If an objection is received, there are options in terms of mitigation. For a single turbine, NATS may be able to ‘blank’ it from the radar, but this is reliant on there being no other turbines within a 20km radius. For larger wind farms, it is possible to enter into a mitigation agreement with NATS.

The situation is more complicated when it comes to the MOD. Claiming limited resources, the MOD currently does not engage with applicants or their agents at the pre-application stage, so there is no way to ascertain its view short of submitting a planning application. The only way to get some idea of whether an MOD objection is likely is to research similar applications in the area, but this cannot provide a definitive answer.

The end of the life of a wind farm Harry Stott picks out the key points of a new report about decommissioning of wind farms. This year’s excellent summer reminds me of the old saying ‘make hay while the sun shines’. It is easy to become complacent about the present when the going is good, rather than looking to the future.

So a report commissioned by Scottish Natural Heritage, providing research and guidance on restoration and decommissioning of onshore wind farms, is timely. It seeks to prepare landowners and wind farm operators for the future by addressing some important considerations involved in decommissioning wind farms.

Again, where an objection is received from the MOD, securing mitigation can be a complicated matter. For smallerscale proposals, attempting to negotiate mitigation with the MOD has proved challenging. Preparing a mitigation strategy which may prove acceptable to the MOD usually involves employing aviation experts, at significant cost. This cost may be affordable for larger-scale wind energy proposals, but it may render smaller schemes unfeasible. CKD Galbraith has been involved in a number of recent applications where aviation issues have arisen. Our experience is that early analysis of the potential constraint is crucial. If you are contemplating a wind energy development, we recommend following the same approach, and we are happy to provide advice based on our experience.

Robert Patrick is a chartered planner at CKD Galbraith’s Perth office. Tel: 01738 456 078

Most onshore wind farms in Scotland have an expected operational life of 25 years and little guidance has been written specifically about decommissioning. The report looks at the main issues that need to be addressed in restoration and decommissioning plans. One of the earliest wind farms in Scotland is Windy Standard in Dumfries and Galloway, which became fully operational in 1996 and is now more than two-thirds through its operational life. In the coming years the operators’ attention will be drawn to restoration and decommissioning.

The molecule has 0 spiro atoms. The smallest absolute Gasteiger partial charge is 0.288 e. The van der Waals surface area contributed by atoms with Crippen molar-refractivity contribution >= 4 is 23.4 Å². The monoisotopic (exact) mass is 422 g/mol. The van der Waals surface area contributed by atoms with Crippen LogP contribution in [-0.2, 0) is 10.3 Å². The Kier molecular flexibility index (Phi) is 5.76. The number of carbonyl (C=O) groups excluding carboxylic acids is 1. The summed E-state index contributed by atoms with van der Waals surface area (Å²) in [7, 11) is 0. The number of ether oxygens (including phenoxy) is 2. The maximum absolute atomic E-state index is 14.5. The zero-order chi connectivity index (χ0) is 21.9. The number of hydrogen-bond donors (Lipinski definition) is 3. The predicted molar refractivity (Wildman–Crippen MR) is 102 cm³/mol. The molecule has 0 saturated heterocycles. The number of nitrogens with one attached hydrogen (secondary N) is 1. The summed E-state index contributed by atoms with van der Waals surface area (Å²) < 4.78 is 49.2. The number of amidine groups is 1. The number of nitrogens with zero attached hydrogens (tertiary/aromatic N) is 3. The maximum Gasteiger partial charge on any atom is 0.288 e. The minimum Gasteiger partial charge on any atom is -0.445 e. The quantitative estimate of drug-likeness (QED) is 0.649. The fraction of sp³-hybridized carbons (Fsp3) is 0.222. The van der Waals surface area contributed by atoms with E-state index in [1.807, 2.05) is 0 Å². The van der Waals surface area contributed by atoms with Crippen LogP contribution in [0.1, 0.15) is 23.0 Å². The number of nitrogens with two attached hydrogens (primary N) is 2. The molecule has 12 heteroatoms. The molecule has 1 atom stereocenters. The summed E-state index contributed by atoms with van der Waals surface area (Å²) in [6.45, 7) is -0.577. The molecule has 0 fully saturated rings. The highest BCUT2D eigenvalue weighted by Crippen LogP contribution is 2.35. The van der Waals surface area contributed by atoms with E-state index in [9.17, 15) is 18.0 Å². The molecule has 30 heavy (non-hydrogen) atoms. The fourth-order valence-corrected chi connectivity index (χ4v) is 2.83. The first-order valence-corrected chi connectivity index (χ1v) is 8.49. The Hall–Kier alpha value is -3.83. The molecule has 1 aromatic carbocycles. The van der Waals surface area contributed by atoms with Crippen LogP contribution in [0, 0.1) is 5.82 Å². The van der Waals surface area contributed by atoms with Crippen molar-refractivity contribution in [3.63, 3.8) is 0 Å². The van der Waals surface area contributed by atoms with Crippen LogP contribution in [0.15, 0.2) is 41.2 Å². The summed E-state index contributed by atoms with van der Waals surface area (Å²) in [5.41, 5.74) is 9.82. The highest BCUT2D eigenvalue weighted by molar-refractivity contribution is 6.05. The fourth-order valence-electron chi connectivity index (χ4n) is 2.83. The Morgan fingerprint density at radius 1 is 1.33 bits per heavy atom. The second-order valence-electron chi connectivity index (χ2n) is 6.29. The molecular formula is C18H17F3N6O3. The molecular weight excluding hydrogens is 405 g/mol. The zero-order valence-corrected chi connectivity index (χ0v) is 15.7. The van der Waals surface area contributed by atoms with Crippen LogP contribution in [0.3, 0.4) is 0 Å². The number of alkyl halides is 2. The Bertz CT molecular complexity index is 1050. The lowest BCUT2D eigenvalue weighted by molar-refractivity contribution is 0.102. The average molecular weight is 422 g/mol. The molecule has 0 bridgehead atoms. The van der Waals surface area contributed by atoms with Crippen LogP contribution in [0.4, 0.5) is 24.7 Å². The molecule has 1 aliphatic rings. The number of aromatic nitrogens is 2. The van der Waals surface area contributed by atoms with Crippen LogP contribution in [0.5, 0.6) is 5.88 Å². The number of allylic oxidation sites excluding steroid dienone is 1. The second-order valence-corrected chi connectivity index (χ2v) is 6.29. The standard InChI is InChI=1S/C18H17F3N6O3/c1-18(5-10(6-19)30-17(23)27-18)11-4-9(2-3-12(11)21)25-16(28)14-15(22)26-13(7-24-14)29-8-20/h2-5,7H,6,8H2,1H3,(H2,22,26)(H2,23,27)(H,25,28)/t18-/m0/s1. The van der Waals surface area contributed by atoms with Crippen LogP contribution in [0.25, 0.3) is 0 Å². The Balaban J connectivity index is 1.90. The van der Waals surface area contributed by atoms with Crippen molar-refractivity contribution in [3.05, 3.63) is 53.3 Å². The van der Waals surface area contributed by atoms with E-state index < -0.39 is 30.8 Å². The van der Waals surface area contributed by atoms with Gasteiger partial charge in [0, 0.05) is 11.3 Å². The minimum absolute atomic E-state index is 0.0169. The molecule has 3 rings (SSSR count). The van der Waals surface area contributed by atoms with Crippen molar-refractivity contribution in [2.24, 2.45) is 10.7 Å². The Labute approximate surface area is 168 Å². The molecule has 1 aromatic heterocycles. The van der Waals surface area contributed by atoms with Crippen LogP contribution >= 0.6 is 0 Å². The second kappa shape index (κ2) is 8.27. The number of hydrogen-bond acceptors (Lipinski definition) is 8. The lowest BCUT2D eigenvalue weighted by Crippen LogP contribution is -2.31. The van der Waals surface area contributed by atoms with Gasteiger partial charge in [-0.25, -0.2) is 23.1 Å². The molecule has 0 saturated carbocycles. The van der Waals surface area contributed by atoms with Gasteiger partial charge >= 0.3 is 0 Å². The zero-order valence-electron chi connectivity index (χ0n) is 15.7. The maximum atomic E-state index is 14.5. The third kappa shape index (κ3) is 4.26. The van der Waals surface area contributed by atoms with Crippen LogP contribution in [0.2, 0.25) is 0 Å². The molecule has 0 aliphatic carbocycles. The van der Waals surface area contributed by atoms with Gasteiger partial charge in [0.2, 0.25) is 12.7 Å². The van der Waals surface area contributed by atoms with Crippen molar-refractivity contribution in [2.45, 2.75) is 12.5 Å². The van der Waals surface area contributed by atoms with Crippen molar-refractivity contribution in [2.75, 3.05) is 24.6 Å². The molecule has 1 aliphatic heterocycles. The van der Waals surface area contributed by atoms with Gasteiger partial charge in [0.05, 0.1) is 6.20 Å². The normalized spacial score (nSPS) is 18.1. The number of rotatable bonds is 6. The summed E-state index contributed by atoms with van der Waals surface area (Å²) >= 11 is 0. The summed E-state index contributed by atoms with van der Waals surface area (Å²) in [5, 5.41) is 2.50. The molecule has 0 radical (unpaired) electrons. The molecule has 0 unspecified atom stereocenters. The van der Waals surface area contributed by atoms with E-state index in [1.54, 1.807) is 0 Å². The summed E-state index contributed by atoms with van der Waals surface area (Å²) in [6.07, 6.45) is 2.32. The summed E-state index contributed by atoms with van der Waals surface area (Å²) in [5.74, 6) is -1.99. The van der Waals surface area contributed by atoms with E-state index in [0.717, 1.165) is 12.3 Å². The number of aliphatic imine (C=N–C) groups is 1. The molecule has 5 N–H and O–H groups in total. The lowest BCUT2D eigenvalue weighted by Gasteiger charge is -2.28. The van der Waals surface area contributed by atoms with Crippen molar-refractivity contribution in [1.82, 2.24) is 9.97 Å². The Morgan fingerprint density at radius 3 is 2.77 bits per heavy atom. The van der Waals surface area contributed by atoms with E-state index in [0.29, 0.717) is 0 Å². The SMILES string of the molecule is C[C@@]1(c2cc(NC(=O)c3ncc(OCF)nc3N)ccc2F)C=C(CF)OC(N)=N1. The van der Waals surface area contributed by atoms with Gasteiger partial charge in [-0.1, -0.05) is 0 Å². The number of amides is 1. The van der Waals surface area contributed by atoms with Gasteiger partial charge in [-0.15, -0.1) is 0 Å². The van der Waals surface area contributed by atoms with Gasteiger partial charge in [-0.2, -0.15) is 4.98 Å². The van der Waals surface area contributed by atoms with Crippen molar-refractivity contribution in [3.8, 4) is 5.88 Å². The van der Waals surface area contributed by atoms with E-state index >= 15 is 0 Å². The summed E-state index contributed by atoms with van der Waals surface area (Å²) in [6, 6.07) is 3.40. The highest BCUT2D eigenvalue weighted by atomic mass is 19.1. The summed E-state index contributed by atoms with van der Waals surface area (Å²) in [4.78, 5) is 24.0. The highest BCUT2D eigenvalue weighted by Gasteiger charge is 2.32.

Most wind farm planning applications will have addressed decommissioning in the Environmental Statement (ES) or Environmental Impact Statement (EIA). However, the report found that the ES or EIA often concentrated on the construction and operational impacts rather than the decommissioning impacts. The main decommissioning impacts are largely similar to the construction impacts. These include the treatment of the turbine foundations, the treatment of accesses, water course crossings, crane pads and lay-down areas — those set aside for putting down construction materials — and visual impact.

On the face of it, addressing visual impact for wind farms seems fairly straightforward — simply removing turbines will have almost instant result — but at close range there remain other issues such as the access roads and the turbine foundations.

The size of the foundations will vary with the size of turbine, the type of land and wind speed at the site. Reinforced concrete is widely regarded to be a relatively inert material and can remain in situ. Total removal of wind turbine foundations is likely to require substantial rock-based backfill to voids. So one possible measure is to remove the concrete to a certain depth and then cover it with a layer of native topsoil and vegetation to allow re-colonisation. Access tracks may involve a range of materials and can cover significant distances if a wind farm is particularly remote. The report recommends that consideration is given to the management of restoration soils at the design stage. If tracks are not intended for future use, excess or unwanted vegetation can be removed and consideration should be given to localised regrading, using existing materials to suit the profile of the land. Similar measures can also be applied to substation sites, crane pads and lay-down areas.